How to be a Boss at Research Part 4: Secondary Sources – Rules of Engagement.
Hey Y’all! Here we are at Part 4 of this series (Part 1, Part 2, Part 3) on how to be a Boss at Research. We’ve finished up with going over primary sources and now we are ready to move on to the most common type of source for the average individual – secondary sources…mostly this is going to consist of books, academic journal articles, well research newspaper articles (<— this is tricky because of the internet today, and how much “click bait” there is – think New York Times, Wall Street Journal, The Guardian etc. Not US Weekly or Daily Mail. K?), and academic websites (.edu are more credible than .com).
The Issue with Older Publications. History
books from earlier in the 20th century are problematic. Today we
utilize books that were first published in the 1960s or even earlier, and they’re considered
indispensable tomes of dress history knowledge. The problem is, is that for
every well-done book there is at least one or two that are rubbish (this goes
for new publications too, sadly.) Look at
the writing style as well…sometimes you can tell when they’re just totally full
of it. For example, I have a couple of books that were published in the early
20th century (pre-1950s) and while I love them because they’re fun
and pretty and lovely, I don’t reference them for actual research because
they’re not always factually useful…unless I’m trying to find an origin to a myth that
is driving me bananas. (*Shoots a death glare at Cunnington*) Even if the information may be correct, how are we to know when they do not always bother to tell us where they got their information from? This tendency is more a reflection on how scholarship standards have changed over the century, but it still doesn’t mean that the books should be completely trusted.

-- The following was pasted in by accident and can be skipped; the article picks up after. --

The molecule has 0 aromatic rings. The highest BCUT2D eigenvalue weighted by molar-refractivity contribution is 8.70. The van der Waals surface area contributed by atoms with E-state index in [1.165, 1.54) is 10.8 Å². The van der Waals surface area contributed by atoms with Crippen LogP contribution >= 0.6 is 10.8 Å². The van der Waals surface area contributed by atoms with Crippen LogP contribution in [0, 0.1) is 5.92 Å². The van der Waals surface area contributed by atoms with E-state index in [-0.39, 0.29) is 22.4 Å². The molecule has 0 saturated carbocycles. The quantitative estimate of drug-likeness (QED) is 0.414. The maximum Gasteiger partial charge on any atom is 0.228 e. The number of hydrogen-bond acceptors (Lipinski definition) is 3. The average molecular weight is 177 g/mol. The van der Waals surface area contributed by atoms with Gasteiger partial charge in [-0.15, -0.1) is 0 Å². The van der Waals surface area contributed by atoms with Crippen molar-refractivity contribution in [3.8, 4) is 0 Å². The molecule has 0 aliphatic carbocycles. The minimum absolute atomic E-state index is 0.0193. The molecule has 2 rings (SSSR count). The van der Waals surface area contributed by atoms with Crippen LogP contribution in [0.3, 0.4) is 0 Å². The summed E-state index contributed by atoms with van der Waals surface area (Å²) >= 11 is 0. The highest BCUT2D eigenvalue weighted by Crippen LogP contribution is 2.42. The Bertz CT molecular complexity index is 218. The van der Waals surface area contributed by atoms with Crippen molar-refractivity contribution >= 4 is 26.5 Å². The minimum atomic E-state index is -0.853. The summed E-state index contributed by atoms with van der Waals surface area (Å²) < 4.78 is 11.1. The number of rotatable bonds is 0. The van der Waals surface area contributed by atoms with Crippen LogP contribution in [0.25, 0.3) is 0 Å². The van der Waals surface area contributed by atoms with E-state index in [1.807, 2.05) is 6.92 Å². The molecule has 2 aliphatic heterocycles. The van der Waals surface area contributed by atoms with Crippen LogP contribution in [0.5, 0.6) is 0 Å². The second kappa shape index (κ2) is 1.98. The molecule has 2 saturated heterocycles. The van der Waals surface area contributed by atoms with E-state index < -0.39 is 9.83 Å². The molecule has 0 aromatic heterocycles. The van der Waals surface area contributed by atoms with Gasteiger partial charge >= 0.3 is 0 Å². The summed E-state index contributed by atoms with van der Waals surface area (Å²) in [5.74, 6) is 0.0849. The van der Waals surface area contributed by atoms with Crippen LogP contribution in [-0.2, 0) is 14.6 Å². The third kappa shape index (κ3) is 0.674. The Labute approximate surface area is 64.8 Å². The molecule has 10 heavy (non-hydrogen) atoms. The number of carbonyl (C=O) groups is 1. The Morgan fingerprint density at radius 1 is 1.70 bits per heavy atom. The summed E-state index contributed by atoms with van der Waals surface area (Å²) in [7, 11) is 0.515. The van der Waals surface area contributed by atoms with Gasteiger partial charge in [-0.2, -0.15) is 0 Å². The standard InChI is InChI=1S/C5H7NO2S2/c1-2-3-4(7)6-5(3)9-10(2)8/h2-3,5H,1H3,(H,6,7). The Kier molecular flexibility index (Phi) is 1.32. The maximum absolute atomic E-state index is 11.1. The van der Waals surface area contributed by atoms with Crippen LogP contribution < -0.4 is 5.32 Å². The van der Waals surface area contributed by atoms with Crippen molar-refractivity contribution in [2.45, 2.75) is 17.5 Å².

It’s also like what I mentioned in my first post, with the change and evolution of information that is coming out all the time – this does mean that previous published works by “the greats” is going to change or be considered wrong. Does that mean you should ignore their work? Absolutely not! But it does mean that the part of the books where they have imposed their own interpretation of their research does need to be taken into consideration. For example: Janet Arnold and Norah Waugh were contemporaries, and even they did not use the same terminology. Norah Waugh uses the term “Polonaise” correctly in Cut of Women’s Clothes but Arnold misidentifies the “Polonaise” in the labeling of her patterns to be associated only the skirts being tied up in the back. We now know that Waugh was correct through Brooke Welborn and Kendra Van Cleave’s article “Very Much the Taste and Various are the Makes” published in the Costume Society of America‘s academic journal Dress (Volume 39, Number 1, 2013) which confirms the “Poloniase” gown as it’s own creation and not solely associated with rucked up skirts.
Does this mean that we should now ignore everything Janet Arnold says? Um. NO. It just means that when you’re reading older sources you need to take into consideration the evolution of this field of study. Because it’s changing all the time. This is a good thing, and it will change how we view historic dress in the years to come.